July 17

The conundrum of changing behaviors

blog-change-conundrum

The desire and need to change behaviors in business is common. Entire practices are built to ease change in business. The resulting changes are expected to produce gains in productivity and otherwise increase the value of the organization.

In security, we need people to change their behaviors. After a few decades of advancing and implementing new technology, we realize now the vital role people play in protecting systems and information.

We seek people who build better passwords, make smarter decisions, and communicate challenges more accurately and quickly to us. Done right, these changes, like other efforts, increase the value of the company.

An increase in security and a corresponding increase in the value of the company is entirely possible – with the right change.

Change is hard; the right change is harder

While easy to call for behavior change, various reports place the failure rate of change projects over 70%. In reality, the actual number of failed programs is likely higher.

To figure out why, consider the conundrum of changing behaviors.

Change is scary. We naturally fight change. When we desire others to change their behaviors, we skip a key point: to get others to change their behaviors often means that we need to change first.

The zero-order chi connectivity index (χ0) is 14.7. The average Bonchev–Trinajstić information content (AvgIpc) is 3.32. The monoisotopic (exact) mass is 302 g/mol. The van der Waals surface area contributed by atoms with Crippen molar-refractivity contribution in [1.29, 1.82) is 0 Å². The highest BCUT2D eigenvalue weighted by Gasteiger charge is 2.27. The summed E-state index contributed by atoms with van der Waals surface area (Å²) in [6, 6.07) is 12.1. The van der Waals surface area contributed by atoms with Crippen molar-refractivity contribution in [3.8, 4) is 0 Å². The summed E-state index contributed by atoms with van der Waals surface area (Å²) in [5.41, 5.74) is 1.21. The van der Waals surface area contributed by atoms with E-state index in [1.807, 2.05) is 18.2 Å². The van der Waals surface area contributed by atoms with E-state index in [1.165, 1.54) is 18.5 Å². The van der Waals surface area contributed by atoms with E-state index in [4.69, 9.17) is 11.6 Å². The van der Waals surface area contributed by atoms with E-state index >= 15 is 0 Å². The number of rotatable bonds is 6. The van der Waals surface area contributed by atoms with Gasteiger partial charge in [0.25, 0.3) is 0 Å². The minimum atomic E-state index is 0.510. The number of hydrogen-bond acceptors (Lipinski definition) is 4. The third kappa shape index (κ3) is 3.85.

The pathway to changing security behaviors is to make security make sense (and not to make people understand security).

Enter the conundrum: to make security make sense requires a change in the way we capture, distill, and effectively communicate the value of security. More, it means crafting experiences for people to gain understanding from information. We have to design programs that lead understanding to action.

My experience with transformational change

My work on influencing the necessary behavior change in organizations is informed no only by training and research, but through profound personal experience. No stranger to exploring personal change, I am in the middle of a remarkable transformation experience.

I started a yoga practice in December, and worked into a routine of practicing 3-5 days a week. A little over a month ago, without intention, I attended seven days in a row. The studio owner asked if I was attempting a 21-day challenge?

What’s a 21-day challenge, I asked?

Nothing complicated, it turns out. You simply practice yoga at the studio for 21 days in a row. While I hadn’t set out for a challenge (or even a change, really), I shifted my goal and decided to do it.

The power of daily, purposeful practice of anything is impressive. With the support and guidance of the entire studio, I found myself moving deeper into poses, trying – and succeeding – with more advanced sequences, and venturing into more advanced classes.

In three weeks time, I successfully completed the 21-day challenge. The gains I made in yoga positively impacted every area of my life. I decided to continue with purposeful, daily practice.

From challenge to transformation

That’s when an instructor asked me how many days I planned to keep going. Oddly, I had calculated I could make it 63 days before my next scheduled trip (yup, I’m enjoying a rare travel break).